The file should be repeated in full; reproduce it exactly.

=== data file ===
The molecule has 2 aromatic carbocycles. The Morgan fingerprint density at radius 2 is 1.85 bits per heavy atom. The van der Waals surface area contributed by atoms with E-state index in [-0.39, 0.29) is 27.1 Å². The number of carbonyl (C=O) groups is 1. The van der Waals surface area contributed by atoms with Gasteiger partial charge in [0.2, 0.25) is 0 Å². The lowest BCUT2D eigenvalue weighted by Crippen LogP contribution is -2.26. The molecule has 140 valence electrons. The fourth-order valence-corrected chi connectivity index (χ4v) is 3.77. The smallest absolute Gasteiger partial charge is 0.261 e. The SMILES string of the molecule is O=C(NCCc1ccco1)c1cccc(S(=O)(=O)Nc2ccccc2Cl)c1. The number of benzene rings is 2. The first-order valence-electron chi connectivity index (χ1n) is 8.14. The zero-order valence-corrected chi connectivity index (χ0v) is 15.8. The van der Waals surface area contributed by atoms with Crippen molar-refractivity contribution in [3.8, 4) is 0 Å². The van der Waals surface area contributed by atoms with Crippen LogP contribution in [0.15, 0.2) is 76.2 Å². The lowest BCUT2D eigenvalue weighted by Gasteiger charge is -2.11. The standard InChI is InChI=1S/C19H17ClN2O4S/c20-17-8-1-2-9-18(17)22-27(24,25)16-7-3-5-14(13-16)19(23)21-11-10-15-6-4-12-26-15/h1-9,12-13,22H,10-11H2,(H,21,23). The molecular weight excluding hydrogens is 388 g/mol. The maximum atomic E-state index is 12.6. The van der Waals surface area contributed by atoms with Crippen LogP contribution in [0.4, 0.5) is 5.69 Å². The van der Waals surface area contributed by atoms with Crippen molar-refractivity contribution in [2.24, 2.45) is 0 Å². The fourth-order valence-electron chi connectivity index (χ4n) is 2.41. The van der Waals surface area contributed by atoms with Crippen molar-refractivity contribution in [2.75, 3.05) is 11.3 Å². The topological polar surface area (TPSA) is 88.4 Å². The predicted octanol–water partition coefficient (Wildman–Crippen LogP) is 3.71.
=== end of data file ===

The molecule has 2 aromatic carbocycles. The Morgan fingerprint density at radius 2 is 1.85 bits per heavy atom. The van der Waals surface area contributed by atoms with E-state index in [-0.39, 0.29) is 27.1 Å². The number of carbonyl (C=O) groups is 1. The van der Waals surface area contributed by atoms with Gasteiger partial charge in [0.2, 0.25) is 0 Å². The lowest BCUT2D eigenvalue weighted by Crippen LogP contribution is -2.26. The molecule has 140 valence electrons. The fourth-order valence-corrected chi connectivity index (χ4v) is 3.77. The smallest absolute Gasteiger partial charge is 0.261 e. The SMILES string of the molecule is O=C(NCCc1ccco1)c1cccc(S(=O)(=O)Nc2ccccc2Cl)c1. The number of benzene rings is 2. The first-order valence-electron chi connectivity index (χ1n) is 8.14. The zero-order valence-corrected chi connectivity index (χ0v) is 15.8. The van der Waals surface area contributed by atoms with Crippen molar-refractivity contribution in [3.8, 4) is 0 Å². The van der Waals surface area contributed by atoms with Crippen LogP contribution in [0.15, 0.2) is 76.2 Å². The lowest BCUT2D eigenvalue weighted by Gasteiger charge is -2.11. The standard InChI is InChI=1S/C19H17ClN2O4S/c20-17-8-1-2-9-18(17)22-27(24,25)16-7-3-5-14(13-16)19(23)21-11-10-15-6-4-12-26-15/h1-9,12-13,22H,10-11H2,(H,21,23). The molecular weight excluding hydrogens is 388 g/mol. The maximum atomic E-state index is 12.6. The van der Waals surface area contributed by atoms with Crippen LogP contribution in [0.4, 0.5) is 5.69 Å². The van der Waals surface area contributed by atoms with Crippen molar-refractivity contribution in [2.24, 2.45) is 0 Å². The fourth-order valence-electron chi connectivity index (χ4n) is 2.41. The van der Waals surface area contributed by atoms with Crippen molar-refractivity contribution in [2.75, 3.05) is 11.3 Å². The topological polar surface area (TPSA) is 88.4 Å². The predicted octanol–water partition coefficient (Wildman–Crippen LogP) is 3.71.